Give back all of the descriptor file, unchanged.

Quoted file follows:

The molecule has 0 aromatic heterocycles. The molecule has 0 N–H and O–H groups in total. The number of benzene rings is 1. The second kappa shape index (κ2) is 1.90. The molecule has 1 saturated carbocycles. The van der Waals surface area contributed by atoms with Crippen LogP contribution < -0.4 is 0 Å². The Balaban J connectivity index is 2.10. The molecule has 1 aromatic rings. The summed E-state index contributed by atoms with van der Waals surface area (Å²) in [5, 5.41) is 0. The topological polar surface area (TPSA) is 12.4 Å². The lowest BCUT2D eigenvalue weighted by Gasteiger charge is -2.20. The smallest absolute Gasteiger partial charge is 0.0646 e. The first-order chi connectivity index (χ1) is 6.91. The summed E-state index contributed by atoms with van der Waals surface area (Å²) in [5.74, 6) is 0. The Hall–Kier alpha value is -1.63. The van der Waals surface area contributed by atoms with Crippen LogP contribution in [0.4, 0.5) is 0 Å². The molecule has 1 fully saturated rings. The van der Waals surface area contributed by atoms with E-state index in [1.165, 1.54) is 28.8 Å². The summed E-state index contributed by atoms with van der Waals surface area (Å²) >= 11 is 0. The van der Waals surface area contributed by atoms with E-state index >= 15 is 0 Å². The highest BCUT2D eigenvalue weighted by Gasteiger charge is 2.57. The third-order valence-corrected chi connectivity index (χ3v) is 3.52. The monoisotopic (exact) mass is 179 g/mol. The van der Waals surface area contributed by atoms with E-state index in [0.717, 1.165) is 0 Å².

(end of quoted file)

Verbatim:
The molecule has 0 aromatic heterocycles. The molecule has 0 N–H and O–H groups in total. The number of benzene rings is 1. The second kappa shape index (κ2) is 1.90. The molecule has 1 saturated carbocycles. The van der Waals surface area contributed by atoms with Crippen LogP contribution < -0.4 is 0 Å². The Balaban J connectivity index is 2.10. The molecule has 1 aromatic rings. The summed E-state index contributed by atoms with van der Waals surface area (Å²) in [5, 5.41) is 0. The topological polar surface area (TPSA) is 12.4 Å². The lowest BCUT2D eigenvalue weighted by Gasteiger charge is -2.20. The smallest absolute Gasteiger partial charge is 0.0646 e. The first-order chi connectivity index (χ1) is 6.91. The summed E-state index contributed by atoms with van der Waals surface area (Å²) in [5.74, 6) is 0. The Hall–Kier alpha value is -1.63. The van der Waals surface area contributed by atoms with Crippen LogP contribution in [0.4, 0.5) is 0 Å². The molecule has 1 fully saturated rings. The van der Waals surface area contributed by atoms with E-state index in [1.165, 1.54) is 28.8 Å². The summed E-state index contributed by atoms with van der Waals surface area (Å²) >= 11 is 0. The van der Waals surface area contributed by atoms with E-state index >= 15 is 0 Å². The highest BCUT2D eigenvalue weighted by Gasteiger charge is 2.57. The third-order valence-corrected chi connectivity index (χ3v) is 3.52. The monoisotopic (exact) mass is 179 g/mol. The van der Waals surface area contributed by atoms with E-state index in [0.717, 1.165) is 0 Å².